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Kyoto's CO2-Baseline Wrong by 7% – But Today's GHG Inventories Aren't All That Bad

Kyoto’s CO2-Baseline Wrong by 7% – But Today’s GHG Inventories Aren’t All That Bad

Regardless of how China is perceived in the west, in the medium term, the world’s most ambitious energy efficiency goals can be found in that country. In only five years, from 2010 to 2015, it’s seven biggest industrial regions have to meet energy efficiency targets of 16-19% and emission reductions of 17-21%.

However, in order to achieve carbon emission targets, you first need a reliable baseline for reference. Read in this article how big the carbon gaps are between different statistical assessments, and not only in China, and why inherently inaccurate baseline figures don’t automatically deem greenhouse gas reduction efforts to failure.

China’s Giant Emission Gap

Liu Shuang and Xu Nan wrote a comprehensive article for China Dialogue (Data gaps hobble carbon trading) that reviewed the challenges and difficulties absolute emission caps present in China. As the article shows, one of the biggest challenges is what is known as the emission gap: different data sources with different methodologies produce different emission figures. Simply put, the problem when you aim to reduce emissions is that you don’t really know which baseline figure to use:

“’Top-down calculations and bottom-up calculations don’t match up, nor do the figures from industry associations and those from emission inventories.’ This is inevitable when statistics are collected over different scopes, and through different channels.
Data from businesses is not itemised, and – as energy audits are still uncommon – data verification is extremely hard.
Most provinces and cities have energy-saving supervision centres, which oversee the reporting of energy use statistics by high-consuming companies. In Guangdong, energy use is reported quarterly, for example, while in Shanghai it happens monthly.”

It is certainly a desirable goal to put precise figures at the base of environmental regulation. However, it is not only regulation efforts that benefit from consistent data gathering methods. As the authors continued:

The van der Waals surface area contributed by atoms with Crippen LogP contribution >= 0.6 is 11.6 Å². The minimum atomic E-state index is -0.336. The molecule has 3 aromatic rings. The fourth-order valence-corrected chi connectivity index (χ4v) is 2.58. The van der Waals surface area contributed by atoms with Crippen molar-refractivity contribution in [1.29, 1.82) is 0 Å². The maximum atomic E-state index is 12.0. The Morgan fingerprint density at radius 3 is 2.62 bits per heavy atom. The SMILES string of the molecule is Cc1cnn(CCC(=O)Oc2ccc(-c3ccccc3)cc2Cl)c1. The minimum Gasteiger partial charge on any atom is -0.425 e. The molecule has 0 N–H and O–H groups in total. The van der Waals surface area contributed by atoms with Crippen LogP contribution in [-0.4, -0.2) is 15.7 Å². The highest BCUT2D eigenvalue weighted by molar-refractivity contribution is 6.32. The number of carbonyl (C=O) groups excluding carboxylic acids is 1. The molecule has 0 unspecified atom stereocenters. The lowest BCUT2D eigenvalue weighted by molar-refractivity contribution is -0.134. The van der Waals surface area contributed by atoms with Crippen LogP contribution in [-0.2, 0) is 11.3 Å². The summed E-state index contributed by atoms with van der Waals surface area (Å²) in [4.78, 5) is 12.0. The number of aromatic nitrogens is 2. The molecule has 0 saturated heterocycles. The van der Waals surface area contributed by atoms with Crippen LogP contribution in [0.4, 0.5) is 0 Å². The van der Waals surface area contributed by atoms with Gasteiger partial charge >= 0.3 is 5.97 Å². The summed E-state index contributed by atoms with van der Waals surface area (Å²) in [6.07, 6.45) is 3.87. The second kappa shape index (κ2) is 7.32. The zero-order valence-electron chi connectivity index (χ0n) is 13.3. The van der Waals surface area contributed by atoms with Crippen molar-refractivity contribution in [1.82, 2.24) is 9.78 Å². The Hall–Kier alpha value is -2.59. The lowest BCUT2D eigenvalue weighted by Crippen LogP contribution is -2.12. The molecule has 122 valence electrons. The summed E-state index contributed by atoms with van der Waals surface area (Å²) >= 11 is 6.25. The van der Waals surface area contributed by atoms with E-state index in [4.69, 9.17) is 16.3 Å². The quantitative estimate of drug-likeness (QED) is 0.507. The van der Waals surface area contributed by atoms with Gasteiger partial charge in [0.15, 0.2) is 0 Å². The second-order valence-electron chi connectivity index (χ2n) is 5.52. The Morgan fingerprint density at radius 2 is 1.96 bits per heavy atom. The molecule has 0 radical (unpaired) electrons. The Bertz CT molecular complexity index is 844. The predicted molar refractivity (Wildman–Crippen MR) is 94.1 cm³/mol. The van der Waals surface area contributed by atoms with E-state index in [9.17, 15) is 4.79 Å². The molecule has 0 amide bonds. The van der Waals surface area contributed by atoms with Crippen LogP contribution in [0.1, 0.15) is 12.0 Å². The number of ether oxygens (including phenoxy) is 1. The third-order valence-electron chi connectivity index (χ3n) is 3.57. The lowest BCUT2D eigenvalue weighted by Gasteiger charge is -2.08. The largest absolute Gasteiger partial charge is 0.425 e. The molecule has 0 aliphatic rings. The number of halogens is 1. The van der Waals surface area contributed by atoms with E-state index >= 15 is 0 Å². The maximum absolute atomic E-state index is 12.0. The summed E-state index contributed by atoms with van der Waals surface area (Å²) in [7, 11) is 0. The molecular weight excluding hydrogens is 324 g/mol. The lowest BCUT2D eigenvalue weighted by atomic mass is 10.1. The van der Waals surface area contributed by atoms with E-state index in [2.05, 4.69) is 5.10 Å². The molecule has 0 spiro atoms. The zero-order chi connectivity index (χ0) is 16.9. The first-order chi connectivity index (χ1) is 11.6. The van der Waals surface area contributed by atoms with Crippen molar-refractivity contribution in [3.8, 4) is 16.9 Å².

In the long term, this data base won’t only be useful for carbon trading – improvements made here can feed into other information-gathering efforts, such as greenhouse-gas emission inventories and energy audits. But at the moment, without solid company-level emissions data, there is no basis on which to allocate emission quotas.

Baseline Figures for Kyoto Protocol Were Only Estimates

Now if you assume that the countries at the other end of the Eurasian Plate perform better, because the European emission trading scheme has been running for a while now, you’re wrong. And you’re right, at the same time. How can that be? Well, despite the much more consistent data gathering methods that evolved over the past 20 years in Europe and the US, western countries face the same problem as China: Back in the 1990s, baseline figures, especially those of the Kyoto protocol, were mere estimates, rather than accurate measurements. As it now turns out, the national carbon emission baselines for the 1990s were underestimated by a stunning 7%. So, according to a Sydney Morning Herald article, said Roger Francey when he was interviewed about the Atmospheric verification of anthropogenic CO2 emission trends paper he and fellow researchers published in “Nature Climate Change” three weeks ago (Feb 2013).